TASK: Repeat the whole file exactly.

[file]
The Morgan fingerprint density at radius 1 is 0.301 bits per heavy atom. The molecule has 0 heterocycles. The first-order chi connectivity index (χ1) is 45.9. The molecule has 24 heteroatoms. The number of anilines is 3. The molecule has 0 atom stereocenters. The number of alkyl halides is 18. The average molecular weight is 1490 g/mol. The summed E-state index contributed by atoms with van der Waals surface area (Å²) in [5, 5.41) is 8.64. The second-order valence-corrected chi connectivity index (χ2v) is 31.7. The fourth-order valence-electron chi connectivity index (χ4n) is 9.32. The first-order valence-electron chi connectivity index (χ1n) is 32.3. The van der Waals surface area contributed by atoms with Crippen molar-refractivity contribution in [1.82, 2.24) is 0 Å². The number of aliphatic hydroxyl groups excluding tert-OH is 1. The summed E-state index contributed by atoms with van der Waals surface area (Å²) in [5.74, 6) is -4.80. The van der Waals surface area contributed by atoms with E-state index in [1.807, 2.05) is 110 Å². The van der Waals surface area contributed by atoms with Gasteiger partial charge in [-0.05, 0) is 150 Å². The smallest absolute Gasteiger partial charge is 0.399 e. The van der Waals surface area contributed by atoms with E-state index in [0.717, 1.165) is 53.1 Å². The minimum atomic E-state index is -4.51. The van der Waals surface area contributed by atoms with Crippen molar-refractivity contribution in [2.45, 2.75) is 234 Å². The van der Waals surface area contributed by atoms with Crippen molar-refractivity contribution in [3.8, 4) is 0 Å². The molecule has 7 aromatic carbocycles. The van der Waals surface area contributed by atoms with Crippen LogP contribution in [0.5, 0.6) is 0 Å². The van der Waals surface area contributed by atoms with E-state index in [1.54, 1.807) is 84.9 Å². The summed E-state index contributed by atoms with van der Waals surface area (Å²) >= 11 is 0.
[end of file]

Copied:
The Morgan fingerprint density at radius 1 is 0.301 bits per heavy atom. The molecule has 0 heterocycles. The first-order chi connectivity index (χ1) is 45.9. The molecule has 24 heteroatoms. The number of anilines is 3. The molecule has 0 atom stereocenters. The number of alkyl halides is 18. The average molecular weight is 1490 g/mol. The summed E-state index contributed by atoms with van der Waals surface area (Å²) in [5, 5.41) is 8.64. The second-order valence-corrected chi connectivity index (χ2v) is 31.7. The fourth-order valence-electron chi connectivity index (χ4n) is 9.32. The first-order valence-electron chi connectivity index (χ1n) is 32.3. The van der Waals surface area contributed by atoms with Crippen molar-refractivity contribution in [1.82, 2.24) is 0 Å². The number of aliphatic hydroxyl groups excluding tert-OH is 1. The summed E-state index contributed by atoms with van der Waals surface area (Å²) in [5.74, 6) is -4.80. The van der Waals surface area contributed by atoms with E-state index in [1.807, 2.05) is 110 Å². The van der Waals surface area contributed by atoms with Gasteiger partial charge in [-0.05, 0) is 150 Å². The smallest absolute Gasteiger partial charge is 0.399 e. The van der Waals surface area contributed by atoms with E-state index in [0.717, 1.165) is 53.1 Å². The minimum atomic E-state index is -4.51. The van der Waals surface area contributed by atoms with Crippen molar-refractivity contribution in [2.45, 2.75) is 234 Å². The van der Waals surface area contributed by atoms with Crippen molar-refractivity contribution in [3.8, 4) is 0 Å². The molecule has 7 aromatic carbocycles. The van der Waals surface area contributed by atoms with Crippen LogP contribution in [0.5, 0.6) is 0 Å². The van der Waals surface area contributed by atoms with E-state index in [1.54, 1.807) is 84.9 Å². The summed E-state index contributed by atoms with van der Waals surface area (Å²) >= 11 is 0.